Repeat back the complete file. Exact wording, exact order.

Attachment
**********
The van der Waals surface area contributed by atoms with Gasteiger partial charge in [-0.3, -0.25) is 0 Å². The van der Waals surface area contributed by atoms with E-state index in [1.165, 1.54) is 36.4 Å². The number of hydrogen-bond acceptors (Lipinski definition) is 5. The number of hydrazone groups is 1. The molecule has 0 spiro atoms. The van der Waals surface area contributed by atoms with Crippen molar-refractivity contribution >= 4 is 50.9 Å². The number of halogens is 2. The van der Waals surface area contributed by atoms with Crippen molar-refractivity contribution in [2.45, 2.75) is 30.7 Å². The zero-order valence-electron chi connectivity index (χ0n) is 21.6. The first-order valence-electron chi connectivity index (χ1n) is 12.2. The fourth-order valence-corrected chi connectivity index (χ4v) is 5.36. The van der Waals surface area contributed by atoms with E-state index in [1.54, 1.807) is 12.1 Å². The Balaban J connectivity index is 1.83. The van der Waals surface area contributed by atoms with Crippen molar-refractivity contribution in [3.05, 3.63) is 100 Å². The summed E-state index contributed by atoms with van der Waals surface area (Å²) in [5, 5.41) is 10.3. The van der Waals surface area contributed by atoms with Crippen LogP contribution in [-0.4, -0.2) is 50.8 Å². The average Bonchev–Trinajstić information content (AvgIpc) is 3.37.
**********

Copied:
The van der Waals surface area contributed by atoms with Gasteiger partial charge in [-0.3, -0.25) is 0 Å². The van der Waals surface area contributed by atoms with E-state index in [1.165, 1.54) is 36.4 Å². The number of hydrogen-bond acceptors (Lipinski definition) is 5. The number of hydrazone groups is 1. The molecule has 0 spiro atoms. The van der Waals surface area contributed by atoms with Crippen molar-refractivity contribution >= 4 is 50.9 Å². The number of halogens is 2. The van der Waals surface area contributed by atoms with Crippen molar-refractivity contribution in [2.45, 2.75) is 30.7 Å². The zero-order valence-electron chi connectivity index (χ0n) is 21.6. The first-order valence-electron chi connectivity index (χ1n) is 12.2. The fourth-order valence-corrected chi connectivity index (χ4v) is 5.36. The van der Waals surface area contributed by atoms with E-state index in [1.54, 1.807) is 12.1 Å². The Balaban J connectivity index is 1.83. The van der Waals surface area contributed by atoms with Crippen molar-refractivity contribution in [3.05, 3.63) is 100 Å². The summed E-state index contributed by atoms with van der Waals surface area (Å²) in [5, 5.41) is 10.3. The van der Waals surface area contributed by atoms with Crippen LogP contribution in [-0.4, -0.2) is 50.8 Å². The average Bonchev–Trinajstić information content (AvgIpc) is 3.37.